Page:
In a few weeks, thousands of freshers will be going to orientation lectures. They’re going to be told, as you were, and as I was, that they’re lucky to be here – that they’re privileged to be going to the one of the great, internationally renowned universities.
In the last number of years, Trinity has gone through a great deal of confusion over the meaning of that expression. Any business or political expert will say that in order to succeed, an institution must have a clarity of purpose. It must know what it’s trying to be.
Trinity’s ambition is to be a “university of global consequence”, yet its impact is far below its aspirations. We’re somewhere around 100th according to the best available global measure. The Times and QS rankings get more criticism than they deserve; both balance reputation, citations and teaching – they do so imperfectly, but well. They’re the best measure there is, and by no means a bad one.
And according to them both we’re circling 100th. Of global consequence we are not. Nor are we the university that offers the best or anything near the best student experience: I don’t know about you, but none of my friends and family in UCC have ever described anything close to my experiences with Trinity’s IT network and Academic Registry. Anyone who’s still using TCDwifi and hasn’t borrowed the details for someone else’s eduroam account has no idea what it really means to live.
Our departments and student services are underfunded and constantly vulnerable. A decade ago, an incoming JF English student could expect 12 tutorials per term per module; now it’s 7. Inhibiting those services is a sclerotic and heaving bureaucracy, through which bizarre staffing decisions and a general atmosphere of inertia prevent most things from getting done.
We are, in short, a university with deep problems and a razor-thin sense of who we are. Our brand is our history: Oscar Wilde, the Book of Kells, the Long Room. But without a sense of how we relate to those traditions, they mean nothing. The university of Oscar Wilde isn’t much more than a museum if it in no respect resembles the kind of university that could produce someone like Wilde.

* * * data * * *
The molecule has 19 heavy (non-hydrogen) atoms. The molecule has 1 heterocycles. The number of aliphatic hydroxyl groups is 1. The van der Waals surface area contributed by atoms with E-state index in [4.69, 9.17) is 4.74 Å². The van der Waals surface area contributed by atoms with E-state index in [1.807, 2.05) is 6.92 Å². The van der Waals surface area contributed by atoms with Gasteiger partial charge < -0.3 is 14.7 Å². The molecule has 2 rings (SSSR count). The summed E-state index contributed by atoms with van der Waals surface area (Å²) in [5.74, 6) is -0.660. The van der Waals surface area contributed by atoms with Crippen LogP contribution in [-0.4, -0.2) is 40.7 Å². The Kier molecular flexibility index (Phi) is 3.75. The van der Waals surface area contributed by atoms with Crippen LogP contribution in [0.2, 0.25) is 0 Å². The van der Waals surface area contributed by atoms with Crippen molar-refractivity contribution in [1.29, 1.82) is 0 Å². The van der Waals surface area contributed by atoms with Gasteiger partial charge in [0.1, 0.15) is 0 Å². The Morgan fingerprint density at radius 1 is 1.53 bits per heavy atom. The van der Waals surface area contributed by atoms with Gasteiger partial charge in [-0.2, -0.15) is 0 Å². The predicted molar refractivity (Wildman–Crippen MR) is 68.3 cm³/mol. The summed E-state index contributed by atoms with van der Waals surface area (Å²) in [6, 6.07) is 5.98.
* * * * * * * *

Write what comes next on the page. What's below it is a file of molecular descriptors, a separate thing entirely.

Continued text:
But Trinity finding itself now in who it was before is impossible for deeper reasons. Who it was, was the university of the wealthy Protestant Ascendancy, who to many represented British male rule. As women were excluded, as war raged and people starved, Trinity’s Fellows drank port – and published very little in the way of research.
It was, for example, less than 2 generations ago that the Hist finally allowed women into the society. The embarrassing fact is that Trinity most likely produced Wilde for no reason other than because it was the nearest place for men of Wilde’s class to get an education, and one of those men happened to be Oscar Wilde.
It’s in this sense that the story behind the rankings – the story of Patrick Prendergast’s new branding, his rankings committee, and the controversy that it has all generated – is actually about much more than Trinity’s strategy. Those things represent an attempt to define it: to end the struggle for self-definition that Trinity has faced since the beginning of the Celtic Tiger. It’s no wonder that op-eds by the likes of David Norris and Seán Barrett on the rankings-race and the commercialisation of Trinity are so frequent and impassioned. They’re part of a fight for Trinity’s soul.
It’s hard to know in the long run who will win out or is ultimately right, but the evidence of today’s rankings show that in spite of their annoying tendency to characterise every tiny victory as monumental, the strategy of the provost’s camp is working. There are no more panicked assertions that we could fall out of the top 200.
The decline has been reversed, and Trinity is rising, and this without any meaningful intercession from the government in the 3rd level funding crisis. Though the number of CAO applications fell this year, the number of applications to Trinity increased.
The other point, which is inconvenient and often forgotten, but which any major SU figure will hammer home after only a few minutes of conversation, is that rankings matter. They matter whether we like it or not.
They’re how governments and businesses measure returns on investment, and how students, particularly international students, particularly wealthy international students whose fees could pay for several impoverished students, decide where to go.
They’re how academics, who bring up teaching and research standards, who bring interested colleagues and doctoral students with them, decide where to go. Our entire ability to be whatever it is that Trinity would like to be is, whether we like it or not, a hostage to the rankings system. For us to ignore it would be to bite that hand that feeds.